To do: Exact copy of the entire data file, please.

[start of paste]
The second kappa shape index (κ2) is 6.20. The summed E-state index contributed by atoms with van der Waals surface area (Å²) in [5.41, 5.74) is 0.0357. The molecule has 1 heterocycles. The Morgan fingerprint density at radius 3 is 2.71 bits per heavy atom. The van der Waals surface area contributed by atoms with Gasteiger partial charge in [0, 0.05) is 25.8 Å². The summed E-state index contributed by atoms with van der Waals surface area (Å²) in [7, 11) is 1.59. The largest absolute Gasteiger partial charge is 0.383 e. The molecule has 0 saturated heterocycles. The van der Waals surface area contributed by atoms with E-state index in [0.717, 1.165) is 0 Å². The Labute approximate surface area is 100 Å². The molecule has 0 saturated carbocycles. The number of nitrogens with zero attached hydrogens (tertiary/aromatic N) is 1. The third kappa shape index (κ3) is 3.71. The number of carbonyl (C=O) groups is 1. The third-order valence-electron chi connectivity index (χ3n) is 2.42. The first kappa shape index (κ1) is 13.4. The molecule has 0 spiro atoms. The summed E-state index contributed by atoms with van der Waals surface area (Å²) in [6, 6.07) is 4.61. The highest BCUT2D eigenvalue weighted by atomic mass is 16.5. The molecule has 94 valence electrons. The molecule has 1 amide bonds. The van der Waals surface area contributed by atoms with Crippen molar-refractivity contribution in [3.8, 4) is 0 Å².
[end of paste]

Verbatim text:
The second kappa shape index (κ2) is 6.20. The summed E-state index contributed by atoms with van der Waals surface area (Å²) in [5.41, 5.74) is 0.0357. The molecule has 1 heterocycles. The Morgan fingerprint density at radius 3 is 2.71 bits per heavy atom. The van der Waals surface area contributed by atoms with Gasteiger partial charge in [0, 0.05) is 25.8 Å². The summed E-state index contributed by atoms with van der Waals surface area (Å²) in [7, 11) is 1.59. The largest absolute Gasteiger partial charge is 0.383 e. The molecule has 0 saturated heterocycles. The van der Waals surface area contributed by atoms with E-state index in [0.717, 1.165) is 0 Å². The Labute approximate surface area is 100 Å². The molecule has 0 saturated carbocycles. The number of nitrogens with zero attached hydrogens (tertiary/aromatic N) is 1. The third kappa shape index (κ3) is 3.71. The number of carbonyl (C=O) groups is 1. The third-order valence-electron chi connectivity index (χ3n) is 2.42. The first kappa shape index (κ1) is 13.4. The molecule has 0 spiro atoms. The summed E-state index contributed by atoms with van der Waals surface area (Å²) in [6, 6.07) is 4.61. The highest BCUT2D eigenvalue weighted by atomic mass is 16.5. The molecule has 94 valence electrons. The molecule has 1 amide bonds. The van der Waals surface area contributed by atoms with Crippen molar-refractivity contribution in [3.8, 4) is 0 Å².